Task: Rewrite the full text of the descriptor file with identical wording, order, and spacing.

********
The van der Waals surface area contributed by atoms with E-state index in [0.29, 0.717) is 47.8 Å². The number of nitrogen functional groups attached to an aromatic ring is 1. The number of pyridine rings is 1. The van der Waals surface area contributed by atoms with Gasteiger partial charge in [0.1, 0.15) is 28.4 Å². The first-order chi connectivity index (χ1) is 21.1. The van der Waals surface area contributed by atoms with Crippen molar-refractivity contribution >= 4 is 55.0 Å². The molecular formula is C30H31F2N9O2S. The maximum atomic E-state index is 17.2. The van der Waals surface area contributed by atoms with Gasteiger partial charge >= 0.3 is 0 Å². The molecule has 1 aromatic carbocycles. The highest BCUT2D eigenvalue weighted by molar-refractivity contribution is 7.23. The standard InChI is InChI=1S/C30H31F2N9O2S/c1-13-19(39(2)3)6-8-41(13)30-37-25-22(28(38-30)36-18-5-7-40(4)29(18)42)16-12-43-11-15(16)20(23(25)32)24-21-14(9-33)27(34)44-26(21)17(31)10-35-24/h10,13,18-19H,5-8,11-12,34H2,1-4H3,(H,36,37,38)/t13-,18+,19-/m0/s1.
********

The van der Waals surface area contributed by atoms with E-state index in [0.29, 0.717) is 47.8 Å². The number of nitrogen functional groups attached to an aromatic ring is 1. The number of pyridine rings is 1. The van der Waals surface area contributed by atoms with Gasteiger partial charge in [0.1, 0.15) is 28.4 Å². The first-order chi connectivity index (χ1) is 21.1. The van der Waals surface area contributed by atoms with Crippen molar-refractivity contribution >= 4 is 55.0 Å². The molecular formula is C30H31F2N9O2S. The maximum atomic E-state index is 17.2. The van der Waals surface area contributed by atoms with Gasteiger partial charge >= 0.3 is 0 Å². The molecule has 1 aromatic carbocycles. The highest BCUT2D eigenvalue weighted by molar-refractivity contribution is 7.23. The standard InChI is InChI=1S/C30H31F2N9O2S/c1-13-19(39(2)3)6-8-41(13)30-37-25-22(28(38-30)36-18-5-7-40(4)29(18)42)16-12-43-11-15(16)20(23(25)32)24-21-14(9-33)27(34)44-26(21)17(31)10-35-24/h10,13,18-19H,5-8,11-12,34H2,1-4H3,(H,36,37,38)/t13-,18+,19-/m0/s1.